2. The life of Saint Peregrine is sprinkled with numerous
biblical quotations (about thirty), while there are
only two references to the gospels in the life of Blessed
James Philip.
3. But the most important difference is the complete
absence of Marian elements in the life of Blessed
James Philip. On the contrary they are of great importance
in the life of Saint Peregrine, which from start to finish is
imbued with a Marian Christocentrism and a Christocentric
Marianism.
The Mother of Jesus, in fact, performs a role of utmost
importance in the journey of Peregrine toward Christ.
From the beginning to the end she is present as the “way”
which leads to her Son. In a motherly way, Mary is most attentive
to the events of Peregrine’s life. On his part, Peregrine
lives in all sincerity that Marian devotion which was
found in all the faithful at that period. He knows that he is
the spiritual “son” of the Mother of Jesus after whom he patterns
his actions. As a true Servant of Mary, he reproduces in
himself the evangelical traits of the Virgin, his Lady.
To demonstrate Peregrine’s choice of life, the
source used by Borghese follows a literary outline frequently
found in medieval lives of saints. These authors often like
to parallel the episodes of the life of a saint with those of the
life of Christ or Mary. It is a technique of composition used
to prove the thesis that the saint is one who patterned his
life on that of Christ and his Mother.
The life of Saint Peregrine applies this hagiographical
canon in a captivating manner. We see that the apparition
of Mary to Peregrine and the subsequent journey of
Peregrine to Siena are patterned respectively on the apparition
of the angel to Mary (Lk 1, 26-38) and on the journey
of Mary to Zachary’s house (Lk 1, 39-56). The principle that
rules this literary pattern is rather evident: the role of the angel
Gabriel is taken by Mary; and vice versa, the role of
Mary is assumed by Peregrine.
We have listed a series of clear external and internal
arguments to show that Nicholas Borghese followed the
pattern of a written text when he wrote the short biography
of Saint Peregrine. Now we want to say more: The source
which he had before his eyes was the ancient legenda of the
saint, written by a confrere shortly after his death, that is,
about 1350. This conclusion is based on the biography’s solid
biblical foundation, its clearly medieval flavor, and especially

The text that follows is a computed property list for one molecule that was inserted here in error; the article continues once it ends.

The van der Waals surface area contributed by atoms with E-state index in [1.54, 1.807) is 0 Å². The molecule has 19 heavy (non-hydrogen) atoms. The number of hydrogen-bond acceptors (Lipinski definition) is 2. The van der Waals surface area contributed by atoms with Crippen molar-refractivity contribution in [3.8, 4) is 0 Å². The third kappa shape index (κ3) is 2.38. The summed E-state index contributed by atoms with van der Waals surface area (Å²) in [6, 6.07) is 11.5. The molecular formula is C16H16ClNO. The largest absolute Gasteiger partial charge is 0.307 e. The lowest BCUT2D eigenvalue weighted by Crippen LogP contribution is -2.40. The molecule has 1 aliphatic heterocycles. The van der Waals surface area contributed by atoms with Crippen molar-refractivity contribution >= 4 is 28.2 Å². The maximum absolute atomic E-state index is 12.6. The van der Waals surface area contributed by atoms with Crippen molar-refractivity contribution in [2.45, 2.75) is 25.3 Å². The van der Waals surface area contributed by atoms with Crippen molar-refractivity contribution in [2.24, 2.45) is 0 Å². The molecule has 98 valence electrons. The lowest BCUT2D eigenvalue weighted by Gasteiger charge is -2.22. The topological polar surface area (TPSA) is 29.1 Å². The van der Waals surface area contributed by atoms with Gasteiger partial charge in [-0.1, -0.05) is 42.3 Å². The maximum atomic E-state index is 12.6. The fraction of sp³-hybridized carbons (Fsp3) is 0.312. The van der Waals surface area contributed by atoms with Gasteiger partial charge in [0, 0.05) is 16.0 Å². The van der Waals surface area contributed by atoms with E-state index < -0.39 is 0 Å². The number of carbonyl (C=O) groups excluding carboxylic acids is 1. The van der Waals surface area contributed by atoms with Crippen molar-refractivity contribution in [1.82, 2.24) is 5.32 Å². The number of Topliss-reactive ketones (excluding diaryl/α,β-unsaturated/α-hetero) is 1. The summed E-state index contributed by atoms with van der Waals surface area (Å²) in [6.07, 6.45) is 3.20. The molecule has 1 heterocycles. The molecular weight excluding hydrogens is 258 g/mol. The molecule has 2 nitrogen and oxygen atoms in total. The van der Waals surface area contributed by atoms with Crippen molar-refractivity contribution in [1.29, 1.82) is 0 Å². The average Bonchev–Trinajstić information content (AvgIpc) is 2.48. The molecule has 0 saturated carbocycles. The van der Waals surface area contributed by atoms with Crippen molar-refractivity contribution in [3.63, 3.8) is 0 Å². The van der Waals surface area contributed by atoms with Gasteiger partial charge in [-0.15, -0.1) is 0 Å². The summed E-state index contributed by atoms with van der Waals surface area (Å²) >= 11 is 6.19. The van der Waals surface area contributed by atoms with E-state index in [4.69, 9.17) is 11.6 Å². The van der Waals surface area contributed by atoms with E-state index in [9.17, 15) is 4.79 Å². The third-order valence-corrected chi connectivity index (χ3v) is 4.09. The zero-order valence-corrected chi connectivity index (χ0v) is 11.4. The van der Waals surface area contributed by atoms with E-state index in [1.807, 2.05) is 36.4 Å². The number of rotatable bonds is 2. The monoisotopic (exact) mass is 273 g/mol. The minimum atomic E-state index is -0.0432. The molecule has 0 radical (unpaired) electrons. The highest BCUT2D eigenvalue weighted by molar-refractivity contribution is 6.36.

the extraordinary richness of its Marian doctrine and
spirituality, which is so similar to that of the Servite lives of
saints of the fourteenth century.
In other words, in the life of Saint Peregrine written
in 1483 by Nicholas Borghese we certainly hear the echo of
the flowing and incisive testimony of the confrere who knew
the Saint. Even more, because of its rich biblical and spiritual
orientation and the exceptional Marian inspiration
which enriches it, the Legenda of Saint Peregrine can be
called an authentic pearl of the hagiographical literature
which flourished among the Servants of Mary in the first
century and a half of their existence.
Editions
Vita beati Peregrini Foroliviensis Ordinis Servorum sanctae Mariae a Nicolao
Burgensio equestri clarissimo edita. [Ed. P. SOULIER]. In Monumenta
OSM, 4 (1900-1901), p. 58-62.
An English translation, The Life of Saint Peregrine Laziosi, is found in
Origins and Early Saints of the Order of Servants of Mary: Writings of the
Fourteenth and Fifteenth Centuries (Chicago, Friar Servants of Mary,
1984), p. 115-133.


LIFE OF BLESSED PEREGRINE OF FORLÌ
OF THE ORDER OF SERVANTS OF SAINT MARY


1. Forlì, renowned city of Romagna, was the birthplace
of blessed Peregrine. His father was a wise man, of the
illustrious and ancient house of Laziosi, a man richer in gifts
of the Spirit and virtues than in material goods.
Peregrine was the only child of his parents and
therefore tenderly loved by them. He had already decided
to put aside the vanities of this world in order to follow the
way of virtue and if he would keep to the right way during
life, death itself would be gain. He used to say that the condition
of this mortal life is illusory and vile.

2. Strengthened by this firm and holy decision, he
went one day to the Church of the Holy Cross. He remained
for a long time kneeling before the image of the Virgin
Mary. He then besought her to show him the way to his
salvation. Immediately the Blessed Virgin, adorned with
precious and festive clothing, appeared quite openly to him
and made this reply: “It is also my wish, my son, to direct
your steps along the way of salvation”.
Considering within himself this vision and these
words, he feared that, like an ingenuous dove, he might
have been deceived by the great deceiver and enemy of the
human race. Seeing him thus doubtful and dismayed, the
Virgin Mary spoke more gently still: “Do not fear, son, I am
indeed the Mother of him whom you adore crucified, and I
have been sent by him to show you the road of future happiness”.
Peregrine answered her in this way: “I am ready to
follow your commands, for in my heart I have always desired
above all other things that in no way would I turn
from your precepts. You therefore shall command, O
Queen; I shall promptly and willingly obey”. Then the glorious
Virgin said, “Do you know the religious called the friar